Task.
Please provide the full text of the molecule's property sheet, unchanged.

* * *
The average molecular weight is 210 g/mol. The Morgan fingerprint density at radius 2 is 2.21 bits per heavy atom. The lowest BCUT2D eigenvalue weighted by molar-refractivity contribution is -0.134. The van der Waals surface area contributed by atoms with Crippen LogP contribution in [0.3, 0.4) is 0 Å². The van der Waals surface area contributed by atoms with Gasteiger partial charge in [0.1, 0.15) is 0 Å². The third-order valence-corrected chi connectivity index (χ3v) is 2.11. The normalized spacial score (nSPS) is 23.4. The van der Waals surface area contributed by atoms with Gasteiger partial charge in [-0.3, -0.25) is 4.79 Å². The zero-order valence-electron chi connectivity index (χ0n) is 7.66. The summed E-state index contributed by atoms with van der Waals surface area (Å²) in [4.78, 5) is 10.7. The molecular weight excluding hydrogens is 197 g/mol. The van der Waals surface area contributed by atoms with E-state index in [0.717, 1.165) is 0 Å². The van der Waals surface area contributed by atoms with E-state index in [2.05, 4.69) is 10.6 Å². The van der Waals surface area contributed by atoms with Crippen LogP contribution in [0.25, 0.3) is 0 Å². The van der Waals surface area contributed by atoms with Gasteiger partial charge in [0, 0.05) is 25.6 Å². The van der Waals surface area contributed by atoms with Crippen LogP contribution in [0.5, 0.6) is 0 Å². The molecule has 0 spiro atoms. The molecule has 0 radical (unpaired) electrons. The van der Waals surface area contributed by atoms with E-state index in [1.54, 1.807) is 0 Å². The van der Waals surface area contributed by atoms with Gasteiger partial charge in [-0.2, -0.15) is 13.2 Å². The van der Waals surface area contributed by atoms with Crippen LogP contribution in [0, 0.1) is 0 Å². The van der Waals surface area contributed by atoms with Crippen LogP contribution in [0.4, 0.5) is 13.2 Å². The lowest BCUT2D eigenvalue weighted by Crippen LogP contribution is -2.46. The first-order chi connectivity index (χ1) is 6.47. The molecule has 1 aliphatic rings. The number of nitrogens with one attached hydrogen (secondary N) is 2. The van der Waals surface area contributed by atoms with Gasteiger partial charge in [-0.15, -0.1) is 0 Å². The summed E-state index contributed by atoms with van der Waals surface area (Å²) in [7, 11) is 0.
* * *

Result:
The average molecular weight is 210 g/mol. The Morgan fingerprint density at radius 2 is 2.21 bits per heavy atom. The lowest BCUT2D eigenvalue weighted by molar-refractivity contribution is -0.134. The van der Waals surface area contributed by atoms with Crippen LogP contribution in [0.3, 0.4) is 0 Å². The van der Waals surface area contributed by atoms with Gasteiger partial charge in [0.1, 0.15) is 0 Å². The third-order valence-corrected chi connectivity index (χ3v) is 2.11. The normalized spacial score (nSPS) is 23.4. The van der Waals surface area contributed by atoms with Gasteiger partial charge in [-0.3, -0.25) is 4.79 Å². The zero-order valence-electron chi connectivity index (χ0n) is 7.66. The summed E-state index contributed by atoms with van der Waals surface area (Å²) in [4.78, 5) is 10.7. The molecular weight excluding hydrogens is 197 g/mol. The van der Waals surface area contributed by atoms with E-state index in [0.717, 1.165) is 0 Å². The van der Waals surface area contributed by atoms with E-state index in [2.05, 4.69) is 10.6 Å². The van der Waals surface area contributed by atoms with Crippen LogP contribution in [0.25, 0.3) is 0 Å². The van der Waals surface area contributed by atoms with Gasteiger partial charge in [0, 0.05) is 25.6 Å². The van der Waals surface area contributed by atoms with Crippen LogP contribution in [0.5, 0.6) is 0 Å². The molecule has 0 spiro atoms. The molecule has 0 radical (unpaired) electrons. The van der Waals surface area contributed by atoms with E-state index in [1.54, 1.807) is 0 Å². The van der Waals surface area contributed by atoms with Gasteiger partial charge in [-0.2, -0.15) is 13.2 Å². The van der Waals surface area contributed by atoms with Crippen LogP contribution in [0, 0.1) is 0 Å². The van der Waals surface area contributed by atoms with Crippen LogP contribution in [0.4, 0.5) is 13.2 Å². The lowest BCUT2D eigenvalue weighted by Crippen LogP contribution is -2.46. The first-order chi connectivity index (χ1) is 6.47. The molecule has 1 aliphatic rings. The number of nitrogens with one attached hydrogen (secondary N) is 2. The van der Waals surface area contributed by atoms with Gasteiger partial charge in [-0.15, -0.1) is 0 Å². The summed E-state index contributed by atoms with van der Waals surface area (Å²) in [7, 11) is 0.